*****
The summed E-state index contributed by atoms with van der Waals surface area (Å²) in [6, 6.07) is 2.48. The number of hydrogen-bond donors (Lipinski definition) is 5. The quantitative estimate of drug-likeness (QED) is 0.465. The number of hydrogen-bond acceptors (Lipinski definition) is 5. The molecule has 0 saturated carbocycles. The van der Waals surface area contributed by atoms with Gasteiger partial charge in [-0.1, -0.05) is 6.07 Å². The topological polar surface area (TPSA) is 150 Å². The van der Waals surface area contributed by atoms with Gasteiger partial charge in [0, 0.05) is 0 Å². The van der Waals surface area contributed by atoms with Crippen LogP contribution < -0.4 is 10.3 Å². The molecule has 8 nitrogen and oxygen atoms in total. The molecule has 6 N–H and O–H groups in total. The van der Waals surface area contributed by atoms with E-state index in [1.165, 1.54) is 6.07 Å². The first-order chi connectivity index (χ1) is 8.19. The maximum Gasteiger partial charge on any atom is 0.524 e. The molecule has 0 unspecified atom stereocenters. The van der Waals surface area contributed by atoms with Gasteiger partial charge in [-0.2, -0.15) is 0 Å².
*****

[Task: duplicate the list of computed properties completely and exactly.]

The summed E-state index contributed by atoms with van der Waals surface area (Å²) in [6, 6.07) is 2.48. The number of hydrogen-bond donors (Lipinski definition) is 5. The quantitative estimate of drug-likeness (QED) is 0.465. The number of hydrogen-bond acceptors (Lipinski definition) is 5. The molecule has 0 saturated carbocycles. The van der Waals surface area contributed by atoms with Gasteiger partial charge in [-0.1, -0.05) is 6.07 Å². The topological polar surface area (TPSA) is 150 Å². The van der Waals surface area contributed by atoms with Gasteiger partial charge in [0, 0.05) is 0 Å². The van der Waals surface area contributed by atoms with Crippen LogP contribution < -0.4 is 10.3 Å². The molecule has 8 nitrogen and oxygen atoms in total. The molecule has 6 N–H and O–H groups in total. The van der Waals surface area contributed by atoms with E-state index in [1.165, 1.54) is 6.07 Å². The first-order chi connectivity index (χ1) is 8.19. The maximum Gasteiger partial charge on any atom is 0.524 e. The molecule has 0 unspecified atom stereocenters. The van der Waals surface area contributed by atoms with Gasteiger partial charge in [-0.2, -0.15) is 0 Å².